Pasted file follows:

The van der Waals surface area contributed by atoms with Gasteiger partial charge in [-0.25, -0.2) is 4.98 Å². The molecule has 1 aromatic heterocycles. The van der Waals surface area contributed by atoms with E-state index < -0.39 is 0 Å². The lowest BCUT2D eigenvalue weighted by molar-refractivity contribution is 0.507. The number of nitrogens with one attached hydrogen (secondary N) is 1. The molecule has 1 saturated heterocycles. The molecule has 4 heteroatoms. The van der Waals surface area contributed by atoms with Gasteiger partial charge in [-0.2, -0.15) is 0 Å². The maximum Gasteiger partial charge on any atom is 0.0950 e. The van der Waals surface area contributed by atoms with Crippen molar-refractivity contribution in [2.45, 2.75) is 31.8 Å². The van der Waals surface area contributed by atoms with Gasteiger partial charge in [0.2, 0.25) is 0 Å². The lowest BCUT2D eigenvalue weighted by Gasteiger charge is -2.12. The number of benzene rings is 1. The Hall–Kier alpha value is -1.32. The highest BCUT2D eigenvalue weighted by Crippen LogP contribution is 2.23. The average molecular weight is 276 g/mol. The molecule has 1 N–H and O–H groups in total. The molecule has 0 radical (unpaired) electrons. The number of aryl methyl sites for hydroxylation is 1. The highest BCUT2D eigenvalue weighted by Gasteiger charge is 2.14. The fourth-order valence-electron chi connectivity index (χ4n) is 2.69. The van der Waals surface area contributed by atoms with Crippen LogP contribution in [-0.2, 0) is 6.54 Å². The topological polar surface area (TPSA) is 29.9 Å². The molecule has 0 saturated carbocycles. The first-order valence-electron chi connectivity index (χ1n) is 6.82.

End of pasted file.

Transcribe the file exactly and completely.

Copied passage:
The van der Waals surface area contributed by atoms with Gasteiger partial charge in [-0.25, -0.2) is 4.98 Å². The molecule has 1 aromatic heterocycles. The van der Waals surface area contributed by atoms with E-state index < -0.39 is 0 Å². The lowest BCUT2D eigenvalue weighted by molar-refractivity contribution is 0.507. The number of nitrogens with one attached hydrogen (secondary N) is 1. The molecule has 1 saturated heterocycles. The molecule has 4 heteroatoms. The van der Waals surface area contributed by atoms with Gasteiger partial charge in [-0.2, -0.15) is 0 Å². The maximum Gasteiger partial charge on any atom is 0.0950 e. The van der Waals surface area contributed by atoms with Crippen molar-refractivity contribution in [2.45, 2.75) is 31.8 Å². The van der Waals surface area contributed by atoms with Gasteiger partial charge in [0.2, 0.25) is 0 Å². The lowest BCUT2D eigenvalue weighted by Gasteiger charge is -2.12. The number of benzene rings is 1. The Hall–Kier alpha value is -1.32. The highest BCUT2D eigenvalue weighted by Crippen LogP contribution is 2.23. The average molecular weight is 276 g/mol. The molecule has 1 N–H and O–H groups in total. The molecule has 0 radical (unpaired) electrons. The number of aryl methyl sites for hydroxylation is 1. The highest BCUT2D eigenvalue weighted by Gasteiger charge is 2.14. The fourth-order valence-electron chi connectivity index (χ4n) is 2.69. The van der Waals surface area contributed by atoms with Crippen LogP contribution in [-0.2, 0) is 6.54 Å². The topological polar surface area (TPSA) is 29.9 Å². The molecule has 0 saturated carbocycles. The first-order valence-electron chi connectivity index (χ1n) is 6.82.